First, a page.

In the first set of experiments, the role of naturally existing venomotion in lymphatic pumping was evaluated without any particular intervention. One pair of vessels consisting of a venule and an adjacent lymphatic microvessel was studied in each of eight bats (n = 8, 5 female and 3 male, 21.2 ± 3.2 g). The relative position of the pair was similar in all bats. The location selected for study was upstream of the first major arteriolar bifurcation between the fourth and fifth digits. Venules at this location averaged 90–110 μm in diameter and were located between arterioles and lymphatic microvessels. Lymphatic microvessels at this location averaged 12–25 μm in diameter. Consistent with previous reports (10, 47), all of these venules exhibited venomotion. Although lymphatic microvessels may exhibit a quiescent period (24), all of the lymphatic microvessels at this location exhibited spontaneous contractile activity. For each venomotion cycle, peak diastolic and systolic venular diameters (Dv) as well as corresponding lymphatic microvascular diameters (DL) were recorded as a function of time. From these data, critical values were derived, including frequency of venular contraction (fV), frequency of lymphatic contraction (fL), magnitude of the diameter change for each venomotion cycle (ΔDv), the rate of change of venous diameter during the venomotion cycle (dDv/dt), and the time delay (Δt) between peak systolic venular diameter and the beginning of lymphatic vessel contraction. For each cycle, the venomotion period (T) was defined as the time between two consecutive venular dilations. Cross-sectional area (AL) of lymphatic microvessels was calculated from DL, assuming a cylindrical conformation with circular cross section. To evaluate effectiveness of the extrinsic expansion and compression of the lymphatic microvessel by venomotion, only passive changes in the cross-sectional area were considered, and changes in lymphatic microvascular cross-sectional area due to active contraction were neglected. Active change in a lymphatic microvascular diameter was distinguished from a passive change by simultaneously tracking the walls of the lymphatic microvessel. During active contraction of the lymphatic microvessel, the walls moved in opposite directions toward each other. On the other hand, during passive compression, the walls moved in same direction away from the adjacent venule. The wall of the lymphatic microvessel next to the venule moved more than the other wall of the lymphatic microvessel, leading to a decrease in cross-sectional area.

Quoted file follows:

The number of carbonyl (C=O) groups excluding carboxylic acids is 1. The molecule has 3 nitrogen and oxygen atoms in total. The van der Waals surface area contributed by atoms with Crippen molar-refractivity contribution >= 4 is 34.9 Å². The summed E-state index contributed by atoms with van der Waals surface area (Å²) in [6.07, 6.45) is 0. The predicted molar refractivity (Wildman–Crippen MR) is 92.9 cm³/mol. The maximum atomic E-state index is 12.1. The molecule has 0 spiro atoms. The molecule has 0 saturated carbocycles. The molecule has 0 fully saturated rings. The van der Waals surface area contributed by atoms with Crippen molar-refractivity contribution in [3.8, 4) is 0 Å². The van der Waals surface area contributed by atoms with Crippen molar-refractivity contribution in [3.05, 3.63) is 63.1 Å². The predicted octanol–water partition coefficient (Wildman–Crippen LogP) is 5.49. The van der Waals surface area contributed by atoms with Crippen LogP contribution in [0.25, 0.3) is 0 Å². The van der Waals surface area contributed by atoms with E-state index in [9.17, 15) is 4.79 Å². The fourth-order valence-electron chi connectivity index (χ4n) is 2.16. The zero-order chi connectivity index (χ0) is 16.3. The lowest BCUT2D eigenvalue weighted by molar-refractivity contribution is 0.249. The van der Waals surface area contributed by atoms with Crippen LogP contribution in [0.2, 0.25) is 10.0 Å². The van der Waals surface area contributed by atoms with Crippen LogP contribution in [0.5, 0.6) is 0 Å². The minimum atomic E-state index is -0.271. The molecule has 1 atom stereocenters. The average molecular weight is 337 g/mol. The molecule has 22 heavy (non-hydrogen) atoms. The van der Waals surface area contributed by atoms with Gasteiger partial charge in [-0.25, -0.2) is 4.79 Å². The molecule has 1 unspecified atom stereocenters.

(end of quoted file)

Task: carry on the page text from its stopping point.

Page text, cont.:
Procedures to inhibit venomotion.
In the second set of experiments, we evaluated the causal relationship between venomotion and lymphatic microvascular contractions by inhibiting venomotion. One pair of vessels consisting of a venule and an adjacent lymphatic microvessel was studied in each of eight bats (n = 8, 6 female and 2 male, 20.5 ± 2.7 g) at the same location as the first set of experiments. Davis et al. (14) previously reported that an increase in venular transmural pressure can dilate venules and increase frequency of venomotion but significantly diminish the amplitude of venomotion. In the present study, venular transmural pressure was increased and venomotion was inhibited by completely occluding the venules downstream from the point of observation. Venules were selectively occluded using blunt glass micropipettes to compress the venules against the glass plate under the wing. Lymphatic microvessel contraction frequency before and after selective venular occlusion (with a 2-min equilibration period) were compared.
Procedures for determining the topology of the lymphatic network.
In the third set of experiments, we determined whether lymphatic microvessels were located adjacent to venules that lacked venomotion. Seven pairs of vessels consisting of a venule and adjacent lymphatic microvessel were studied in each of eight bats (n = 56, 7 female and 1 male, 22.2 ± 2.2 g). Lymphatic microvessels adjacent to venules with diameter >40 μm (exhibiting venomotion) were traced downstream through several branches to venules with diameter <25 μm (not exhibiting venomotion). It was noted whether the lymphatic microvessels at this level in the network switched sides to lie adjacent to arterioles.